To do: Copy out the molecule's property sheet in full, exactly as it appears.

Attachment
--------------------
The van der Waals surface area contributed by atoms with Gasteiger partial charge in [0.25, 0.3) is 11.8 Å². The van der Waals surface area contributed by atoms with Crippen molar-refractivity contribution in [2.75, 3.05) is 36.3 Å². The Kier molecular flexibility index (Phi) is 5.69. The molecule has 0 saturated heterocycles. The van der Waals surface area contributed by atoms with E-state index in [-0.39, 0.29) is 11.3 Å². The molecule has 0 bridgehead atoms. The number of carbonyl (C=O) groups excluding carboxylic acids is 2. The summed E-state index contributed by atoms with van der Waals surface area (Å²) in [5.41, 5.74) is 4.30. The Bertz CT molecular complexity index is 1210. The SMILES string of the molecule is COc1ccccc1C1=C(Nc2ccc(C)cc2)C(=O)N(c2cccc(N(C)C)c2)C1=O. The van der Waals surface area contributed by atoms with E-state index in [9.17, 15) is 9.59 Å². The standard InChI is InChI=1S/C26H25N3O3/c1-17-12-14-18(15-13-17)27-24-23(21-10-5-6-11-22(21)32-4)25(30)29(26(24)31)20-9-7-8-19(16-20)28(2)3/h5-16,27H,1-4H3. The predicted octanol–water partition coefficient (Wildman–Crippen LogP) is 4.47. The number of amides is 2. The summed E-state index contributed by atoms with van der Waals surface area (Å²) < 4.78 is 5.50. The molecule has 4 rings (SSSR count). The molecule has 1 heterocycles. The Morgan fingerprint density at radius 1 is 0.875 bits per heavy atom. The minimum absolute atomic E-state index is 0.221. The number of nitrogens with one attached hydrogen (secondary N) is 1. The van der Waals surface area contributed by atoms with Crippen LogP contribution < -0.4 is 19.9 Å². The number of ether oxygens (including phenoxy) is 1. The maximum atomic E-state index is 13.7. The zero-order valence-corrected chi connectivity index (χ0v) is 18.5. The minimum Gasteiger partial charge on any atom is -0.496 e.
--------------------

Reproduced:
The van der Waals surface area contributed by atoms with Gasteiger partial charge in [0.25, 0.3) is 11.8 Å². The van der Waals surface area contributed by atoms with Crippen molar-refractivity contribution in [2.75, 3.05) is 36.3 Å². The Kier molecular flexibility index (Phi) is 5.69. The molecule has 0 saturated heterocycles. The van der Waals surface area contributed by atoms with E-state index in [-0.39, 0.29) is 11.3 Å². The molecule has 0 bridgehead atoms. The number of carbonyl (C=O) groups excluding carboxylic acids is 2. The summed E-state index contributed by atoms with van der Waals surface area (Å²) in [5.41, 5.74) is 4.30. The Bertz CT molecular complexity index is 1210. The SMILES string of the molecule is COc1ccccc1C1=C(Nc2ccc(C)cc2)C(=O)N(c2cccc(N(C)C)c2)C1=O. The van der Waals surface area contributed by atoms with E-state index in [9.17, 15) is 9.59 Å². The standard InChI is InChI=1S/C26H25N3O3/c1-17-12-14-18(15-13-17)27-24-23(21-10-5-6-11-22(21)32-4)25(30)29(26(24)31)20-9-7-8-19(16-20)28(2)3/h5-16,27H,1-4H3. The predicted octanol–water partition coefficient (Wildman–Crippen LogP) is 4.47. The number of amides is 2. The summed E-state index contributed by atoms with van der Waals surface area (Å²) < 4.78 is 5.50. The molecule has 4 rings (SSSR count). The molecule has 1 heterocycles. The Morgan fingerprint density at radius 1 is 0.875 bits per heavy atom. The minimum absolute atomic E-state index is 0.221. The number of nitrogens with one attached hydrogen (secondary N) is 1. The van der Waals surface area contributed by atoms with Crippen LogP contribution < -0.4 is 19.9 Å². The number of ether oxygens (including phenoxy) is 1. The maximum atomic E-state index is 13.7. The zero-order valence-corrected chi connectivity index (χ0v) is 18.5. The minimum Gasteiger partial charge on any atom is -0.496 e.